Press Release

Oncotarget: Tumor markers for carcinoma identified by imaging mass spectrometry


FOR IMMEDIATE RELEASE
2020-07-14

Volume 11, Issue 28 of Oncotarget features "Lipid and protein tumor markers for head and neck squamous cell carcinoma identified by imaging mass spectrometry" by Schmidt et, al. which reported that the authors used MALDI imaging mass spectrometry and immunohistochemistry to seek tumor-specific expression of proteins and lipids in HNSCC samples.

Among low molecular weight proteins visualized, S100A8 and S100A9 were found to be expressed in the regions of tumor tissue but not in the surrounding healthy stroma of a post-operative microdissected tissue.

Furthermore, the marker potential of lysophospholipids was supported by elevated expression levels of the lysophospholipid degrading enzyme lysophospholipase A1 in the tumor regions of paraffin-embedded HNSCC samples.

Finally, experimental evidence of 3D cell spheroid tests showed that LPC facilitates HNSCC invasion, implying that HNSCC progression in vivo may be dependent on lysophospholipid supply.

Altogether, a series of novel proteins and lipid species were identified by IMS and IHC screening, which may serve as potential molecular markers for tumor diagnosis, prognosis, and may pave the way to better understand HNSCC pathophysiology.

Dr. Zsolt Balogi and Dr. László Márk from The University of Pécs said, "Head and neck squamous cell carcinoma (HNSCC) includes a family of tumors arising from multiple locations (mouth, throat, larynx, sinuses and salivary glands) and is currently the sixth most common cancer worldwide."

Improving treatment success rates would require earlier and more precise diagnosis as well as clinically applicable specific molecular markers of the tumor with prognostic value.

Figure 9: Effect of palmitoyl-lysophosphatidylcholine LPC[16:0] on tumor spheroid invasion and growth. 3D cell spheroids of hypopharynx squamous cell carcinoma origin were embedded in Matrigel matrix. Invasion and growth of spheroids are shown in the presence of increasing concentration of LPC[16:0] at 264 h. (A) Example images of spheroid cross-sections. (B) Size of spheroid cross-section areas are shown relative to values at 0 h (when embedding in Matrigel). Total spheroid size equals to the proliferative - necrotic core and the invasive zone. 95% CI is displayed, asterisks indicate statistical significance relative to control values.

To date, molecular marker candidates of HNSCC include HPV, EGFR mutations, chemokine receptors, methylation markers, interleukins, which are mostly related to a subgroup of cases and also fail to provide a basis for specific and sensitive tumor identification.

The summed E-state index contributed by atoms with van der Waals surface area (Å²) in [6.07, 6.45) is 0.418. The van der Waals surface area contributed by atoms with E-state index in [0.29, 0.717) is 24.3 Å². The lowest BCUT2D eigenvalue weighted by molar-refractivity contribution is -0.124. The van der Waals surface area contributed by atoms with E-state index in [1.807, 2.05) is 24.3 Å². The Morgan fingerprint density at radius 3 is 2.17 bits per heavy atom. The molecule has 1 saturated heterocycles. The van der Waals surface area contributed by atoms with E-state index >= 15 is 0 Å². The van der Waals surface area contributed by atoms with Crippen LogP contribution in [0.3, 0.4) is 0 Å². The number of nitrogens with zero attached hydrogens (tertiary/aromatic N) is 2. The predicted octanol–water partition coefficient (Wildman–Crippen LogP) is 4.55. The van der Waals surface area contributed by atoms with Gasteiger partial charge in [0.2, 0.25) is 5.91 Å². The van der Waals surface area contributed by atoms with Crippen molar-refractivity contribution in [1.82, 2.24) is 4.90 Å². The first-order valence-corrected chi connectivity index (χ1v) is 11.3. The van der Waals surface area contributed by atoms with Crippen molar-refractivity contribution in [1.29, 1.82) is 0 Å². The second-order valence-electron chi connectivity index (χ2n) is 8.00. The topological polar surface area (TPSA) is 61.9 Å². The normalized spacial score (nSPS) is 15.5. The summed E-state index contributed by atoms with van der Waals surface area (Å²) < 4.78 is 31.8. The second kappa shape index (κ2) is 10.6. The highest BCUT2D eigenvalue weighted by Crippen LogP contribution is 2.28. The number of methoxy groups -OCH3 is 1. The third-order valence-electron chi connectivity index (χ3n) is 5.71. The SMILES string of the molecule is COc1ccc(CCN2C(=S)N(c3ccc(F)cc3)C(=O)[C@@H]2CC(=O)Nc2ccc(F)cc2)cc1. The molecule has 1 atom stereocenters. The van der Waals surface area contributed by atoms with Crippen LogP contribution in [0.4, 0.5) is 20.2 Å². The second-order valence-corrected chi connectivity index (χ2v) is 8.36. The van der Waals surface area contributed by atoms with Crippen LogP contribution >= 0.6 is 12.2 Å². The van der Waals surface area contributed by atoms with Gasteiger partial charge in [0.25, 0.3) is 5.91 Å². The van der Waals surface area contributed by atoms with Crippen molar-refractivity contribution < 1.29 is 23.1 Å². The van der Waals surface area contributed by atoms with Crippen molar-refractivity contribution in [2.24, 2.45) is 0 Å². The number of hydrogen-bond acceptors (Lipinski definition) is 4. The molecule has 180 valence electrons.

Therefore, seeking molecular markers for early and precise diagnosis, reliable prediction of treatment results, and recurrence rate remain a major goal in fighting HNSCC. Receptor mutations or changes in protein expression levels and localization have long been in the focus of tumor marker discovery, and recently lipidomic and metabolomic patterns have been outlining a molecular signature that may be of diagnostic and prognostic value.

Screening for tumor-associated LMW protein and lipid changes in HNSCC tissue, here the authors identify S100A8, S100A9 and specific phospholipids to accumulate and lysophosphatidylcholine to be depleted in the tumor.

The Balogi/Márk Research Team concluded in their Oncotarget Research Paper that elevated expression of S100A8 and S100A9, upregulation of LYPLA1, and concomitant depletion of specific lysophospholipids, paralleled with an accumulation of specific phospholipids were identified as potential tumor markers via imaging mass spectrometry and immunohistochemistry-based screening of HNSCC specimens.

Given that S100A8/9 supports CD36-mediated fatty acid uptake we propose that a set of molecular changes identified in this study may represent a fingerprint of fatty acid and lipid dependence of HNSCC pathophysiology.

"Given that S100A8/9 supports CD36-mediated fatty acid uptake we propose that a set of molecular changes identified in this study may represent a fingerprint of fatty acid and lipid dependence of HNSCC pathophysiology."

Together with serum and blood sample information, this molecular signature of HNSCC tumors might be used as future possible pre- or post-operative diagnostic and prognostic tools.

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DOI - https://doi.org/10.18632/oncotarget.27649

Full text - https://www.oncotarget.com/article/27649/text/

Correspondence to - Zsolt Balogi - zsolt.balogi@aok.pte.hu and László Márk - laszlo.mark@aok.pte.hu

Keywords - Imaging mass spectrometry, tumor marker, lipid tumor marker, S100A8, S100A9

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